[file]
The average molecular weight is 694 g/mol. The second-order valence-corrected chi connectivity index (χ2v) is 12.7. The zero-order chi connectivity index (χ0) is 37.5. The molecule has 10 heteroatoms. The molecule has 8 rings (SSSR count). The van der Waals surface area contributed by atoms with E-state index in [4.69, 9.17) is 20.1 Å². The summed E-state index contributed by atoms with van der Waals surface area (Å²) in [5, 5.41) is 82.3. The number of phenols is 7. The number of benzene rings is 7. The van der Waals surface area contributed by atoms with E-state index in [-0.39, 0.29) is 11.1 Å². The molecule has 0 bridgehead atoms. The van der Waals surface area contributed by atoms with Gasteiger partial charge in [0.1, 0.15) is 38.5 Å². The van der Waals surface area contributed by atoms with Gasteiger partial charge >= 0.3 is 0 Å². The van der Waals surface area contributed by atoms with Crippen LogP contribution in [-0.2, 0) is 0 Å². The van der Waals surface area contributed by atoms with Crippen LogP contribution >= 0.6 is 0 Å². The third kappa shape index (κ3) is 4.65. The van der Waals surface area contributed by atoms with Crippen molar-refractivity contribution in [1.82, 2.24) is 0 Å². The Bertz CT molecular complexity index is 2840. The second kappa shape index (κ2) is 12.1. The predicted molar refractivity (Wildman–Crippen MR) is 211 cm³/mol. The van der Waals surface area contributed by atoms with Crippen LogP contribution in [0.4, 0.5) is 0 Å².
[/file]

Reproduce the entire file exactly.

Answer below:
The average molecular weight is 694 g/mol. The second-order valence-corrected chi connectivity index (χ2v) is 12.7. The zero-order chi connectivity index (χ0) is 37.5. The molecule has 10 heteroatoms. The molecule has 8 rings (SSSR count). The van der Waals surface area contributed by atoms with E-state index in [4.69, 9.17) is 20.1 Å². The summed E-state index contributed by atoms with van der Waals surface area (Å²) in [5, 5.41) is 82.3. The number of phenols is 7. The number of benzene rings is 7. The van der Waals surface area contributed by atoms with E-state index in [-0.39, 0.29) is 11.1 Å². The molecule has 0 bridgehead atoms. The van der Waals surface area contributed by atoms with Gasteiger partial charge in [0.1, 0.15) is 38.5 Å². The van der Waals surface area contributed by atoms with Gasteiger partial charge >= 0.3 is 0 Å². The van der Waals surface area contributed by atoms with Crippen LogP contribution in [-0.2, 0) is 0 Å². The van der Waals surface area contributed by atoms with Crippen LogP contribution >= 0.6 is 0 Å². The third kappa shape index (κ3) is 4.65. The van der Waals surface area contributed by atoms with Crippen molar-refractivity contribution in [1.82, 2.24) is 0 Å². The Bertz CT molecular complexity index is 2840. The second kappa shape index (κ2) is 12.1. The predicted molar refractivity (Wildman–Crippen MR) is 211 cm³/mol. The van der Waals surface area contributed by atoms with Crippen LogP contribution in [0.4, 0.5) is 0 Å².